Objective: To assess contemporary national trends of comorbidities, outcomes, and health care resource utilization in patients with aortic stenosis (AS) and end-stage renal disease (ESRD) undergoing transcatheter and surgical aortic valve replacement (TAVR and SAVR).
Methods and results: The National-Inpatient-Sample was used to study trends in patients with AS and ESRD undergoing TAVR and SAVR between January 2012 and December 2017. Of 12,550 patients, 5,735 underwent TAVR and 6,815 underwent SAVR. Over the years, the utilization of SAVR declined (from 82.0 to 37.7%); and increased for TAVR (from 18.0 to 62.3%; p < .001). Patients receiving TAVR were older (74.6 [9.1] vs. 66.8 years [9.1]), had a higher proportion of females (37.1 vs. 32.5%), Caucasians (68.7 vs. 60.9%) and Asian /Pacific Islanders (3.1 vs. 2.7%; p < .001 for all). The TAVR patients, despite having higher comorbidity burden (anemia, coronary artery disease, chronic pulmonary disease, congestive heart failure, cerebrovascular disease, and peripheral vascular disease) had lower inpatient mortality and complications (ST-elevation myocardial infarction, pneumonia, pneumothorax, pulmonary embolism, cardiogenic shock, cardiac arrest, and need for mechanical ventilators and vasopressors). The median length of stay (13.9-6.5 days; p < .001) and cost of stay ($311,538.16 to $255,693.40; p < .001) reduced with TAVR; but remained unchanged with SAVR. Higher proportion of patients was discharged home after TAVR vs. SAVR.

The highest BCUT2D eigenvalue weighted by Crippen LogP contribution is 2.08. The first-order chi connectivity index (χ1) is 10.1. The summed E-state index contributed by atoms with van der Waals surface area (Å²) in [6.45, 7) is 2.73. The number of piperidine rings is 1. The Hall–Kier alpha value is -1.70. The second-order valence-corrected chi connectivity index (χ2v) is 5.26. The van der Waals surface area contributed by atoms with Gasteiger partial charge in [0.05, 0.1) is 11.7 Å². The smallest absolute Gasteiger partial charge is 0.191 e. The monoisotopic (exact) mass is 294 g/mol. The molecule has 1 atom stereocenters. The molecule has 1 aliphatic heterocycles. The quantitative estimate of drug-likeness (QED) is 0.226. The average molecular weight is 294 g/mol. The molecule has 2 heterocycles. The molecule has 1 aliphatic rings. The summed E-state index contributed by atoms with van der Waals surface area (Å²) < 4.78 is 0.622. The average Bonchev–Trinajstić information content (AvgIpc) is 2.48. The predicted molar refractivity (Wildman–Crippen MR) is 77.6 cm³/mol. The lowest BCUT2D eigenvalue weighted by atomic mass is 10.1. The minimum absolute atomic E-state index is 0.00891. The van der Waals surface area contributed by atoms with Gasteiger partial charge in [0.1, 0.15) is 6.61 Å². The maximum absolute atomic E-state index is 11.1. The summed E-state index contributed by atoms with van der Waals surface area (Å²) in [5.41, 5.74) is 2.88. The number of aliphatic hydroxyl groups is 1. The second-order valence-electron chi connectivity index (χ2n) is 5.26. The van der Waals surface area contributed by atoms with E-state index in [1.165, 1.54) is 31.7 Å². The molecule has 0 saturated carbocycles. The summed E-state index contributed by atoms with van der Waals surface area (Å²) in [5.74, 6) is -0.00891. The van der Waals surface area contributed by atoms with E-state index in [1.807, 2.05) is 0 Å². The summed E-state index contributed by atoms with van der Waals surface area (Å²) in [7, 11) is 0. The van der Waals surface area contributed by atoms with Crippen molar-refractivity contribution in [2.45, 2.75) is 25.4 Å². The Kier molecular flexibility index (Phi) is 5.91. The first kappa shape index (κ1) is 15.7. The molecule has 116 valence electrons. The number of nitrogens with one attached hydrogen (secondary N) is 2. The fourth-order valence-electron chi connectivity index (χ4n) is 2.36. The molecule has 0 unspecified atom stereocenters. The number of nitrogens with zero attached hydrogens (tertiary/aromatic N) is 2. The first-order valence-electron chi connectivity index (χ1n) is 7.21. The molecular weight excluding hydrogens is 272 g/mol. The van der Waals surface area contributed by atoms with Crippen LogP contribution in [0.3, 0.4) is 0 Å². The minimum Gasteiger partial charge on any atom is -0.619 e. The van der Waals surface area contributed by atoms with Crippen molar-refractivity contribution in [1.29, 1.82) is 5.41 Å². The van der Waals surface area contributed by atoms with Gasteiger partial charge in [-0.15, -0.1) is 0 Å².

Conclusion: Among patients with AS and ESRD, despite providing therapy to subjects with higher comorbidity burden, TAVR was associated with lower inpatient mortality, complications, length of stay, cost of care, and higher home disposition rates when compared with SAVR.
Keywords: renal disease, chronic; surgery, valvular; transcatheter valve implantation.
© 2020 Wiley Periodicals LLC.